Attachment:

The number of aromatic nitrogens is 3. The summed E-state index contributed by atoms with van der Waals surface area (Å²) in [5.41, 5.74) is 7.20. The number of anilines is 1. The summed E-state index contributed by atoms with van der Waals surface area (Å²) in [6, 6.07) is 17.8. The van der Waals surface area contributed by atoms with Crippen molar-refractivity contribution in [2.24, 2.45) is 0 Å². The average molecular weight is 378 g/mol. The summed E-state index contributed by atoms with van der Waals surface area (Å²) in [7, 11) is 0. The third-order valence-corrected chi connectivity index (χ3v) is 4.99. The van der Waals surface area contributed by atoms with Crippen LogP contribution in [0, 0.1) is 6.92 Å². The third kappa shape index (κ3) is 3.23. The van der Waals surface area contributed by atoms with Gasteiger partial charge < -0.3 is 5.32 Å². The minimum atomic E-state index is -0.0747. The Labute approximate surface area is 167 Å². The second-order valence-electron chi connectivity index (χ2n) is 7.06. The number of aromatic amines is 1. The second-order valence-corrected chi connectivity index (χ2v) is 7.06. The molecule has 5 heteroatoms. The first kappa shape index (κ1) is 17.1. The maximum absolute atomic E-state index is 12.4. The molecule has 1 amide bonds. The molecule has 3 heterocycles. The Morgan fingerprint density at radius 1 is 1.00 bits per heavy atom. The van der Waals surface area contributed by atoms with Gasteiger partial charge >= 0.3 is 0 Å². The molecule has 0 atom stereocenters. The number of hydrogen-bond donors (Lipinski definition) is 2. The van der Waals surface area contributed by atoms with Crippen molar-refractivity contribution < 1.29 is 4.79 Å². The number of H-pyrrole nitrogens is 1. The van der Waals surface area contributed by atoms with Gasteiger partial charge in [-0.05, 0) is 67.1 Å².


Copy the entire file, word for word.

The number of aromatic nitrogens is 3. The summed E-state index contributed by atoms with van der Waals surface area (Å²) in [5.41, 5.74) is 7.20. The number of anilines is 1. The summed E-state index contributed by atoms with van der Waals surface area (Å²) in [6, 6.07) is 17.8. The van der Waals surface area contributed by atoms with Crippen molar-refractivity contribution in [2.24, 2.45) is 0 Å². The average molecular weight is 378 g/mol. The summed E-state index contributed by atoms with van der Waals surface area (Å²) in [7, 11) is 0. The third-order valence-corrected chi connectivity index (χ3v) is 4.99. The van der Waals surface area contributed by atoms with Crippen LogP contribution in [0, 0.1) is 6.92 Å². The third kappa shape index (κ3) is 3.23. The van der Waals surface area contributed by atoms with Gasteiger partial charge < -0.3 is 5.32 Å². The minimum atomic E-state index is -0.0747. The Labute approximate surface area is 167 Å². The second-order valence-electron chi connectivity index (χ2n) is 7.06. The number of aromatic amines is 1. The second-order valence-corrected chi connectivity index (χ2v) is 7.06. The molecule has 5 heteroatoms. The first kappa shape index (κ1) is 17.1. The maximum absolute atomic E-state index is 12.4. The molecule has 1 amide bonds. The molecule has 3 heterocycles. The Morgan fingerprint density at radius 1 is 1.00 bits per heavy atom. The van der Waals surface area contributed by atoms with Gasteiger partial charge >= 0.3 is 0 Å². The molecule has 0 atom stereocenters. The number of hydrogen-bond donors (Lipinski definition) is 2. The van der Waals surface area contributed by atoms with Crippen molar-refractivity contribution < 1.29 is 4.79 Å². The number of H-pyrrole nitrogens is 1. The van der Waals surface area contributed by atoms with Gasteiger partial charge in [-0.05, 0) is 67.1 Å².